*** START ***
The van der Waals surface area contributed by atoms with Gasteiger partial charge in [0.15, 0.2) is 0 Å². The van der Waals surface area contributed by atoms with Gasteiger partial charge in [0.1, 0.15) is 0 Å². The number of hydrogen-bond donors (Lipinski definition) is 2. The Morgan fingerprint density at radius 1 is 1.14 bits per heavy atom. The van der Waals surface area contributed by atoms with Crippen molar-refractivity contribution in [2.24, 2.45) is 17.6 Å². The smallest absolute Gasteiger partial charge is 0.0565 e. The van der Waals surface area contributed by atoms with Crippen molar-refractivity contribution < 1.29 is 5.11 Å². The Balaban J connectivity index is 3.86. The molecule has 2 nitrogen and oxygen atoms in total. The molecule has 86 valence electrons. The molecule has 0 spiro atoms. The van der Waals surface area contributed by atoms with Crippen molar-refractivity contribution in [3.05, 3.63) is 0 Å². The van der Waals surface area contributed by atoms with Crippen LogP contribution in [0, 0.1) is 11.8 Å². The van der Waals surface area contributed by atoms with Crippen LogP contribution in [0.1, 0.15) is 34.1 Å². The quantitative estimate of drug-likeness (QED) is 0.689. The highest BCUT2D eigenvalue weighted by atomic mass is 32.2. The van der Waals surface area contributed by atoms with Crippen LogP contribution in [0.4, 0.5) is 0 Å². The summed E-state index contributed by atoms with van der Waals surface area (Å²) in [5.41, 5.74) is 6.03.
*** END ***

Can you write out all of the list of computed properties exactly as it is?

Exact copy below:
The van der Waals surface area contributed by atoms with Gasteiger partial charge in [0.15, 0.2) is 0 Å². The van der Waals surface area contributed by atoms with Gasteiger partial charge in [0.1, 0.15) is 0 Å². The number of hydrogen-bond donors (Lipinski definition) is 2. The Morgan fingerprint density at radius 1 is 1.14 bits per heavy atom. The van der Waals surface area contributed by atoms with Crippen molar-refractivity contribution in [2.24, 2.45) is 17.6 Å². The smallest absolute Gasteiger partial charge is 0.0565 e. The van der Waals surface area contributed by atoms with Crippen molar-refractivity contribution < 1.29 is 5.11 Å². The Balaban J connectivity index is 3.86. The molecule has 2 nitrogen and oxygen atoms in total. The molecule has 86 valence electrons. The molecule has 0 spiro atoms. The van der Waals surface area contributed by atoms with Crippen molar-refractivity contribution in [3.05, 3.63) is 0 Å². The van der Waals surface area contributed by atoms with Crippen LogP contribution in [0, 0.1) is 11.8 Å². The van der Waals surface area contributed by atoms with Crippen LogP contribution in [0.1, 0.15) is 34.1 Å². The quantitative estimate of drug-likeness (QED) is 0.689. The highest BCUT2D eigenvalue weighted by atomic mass is 32.2. The van der Waals surface area contributed by atoms with Crippen LogP contribution in [0.4, 0.5) is 0 Å². The summed E-state index contributed by atoms with van der Waals surface area (Å²) in [5.41, 5.74) is 6.03.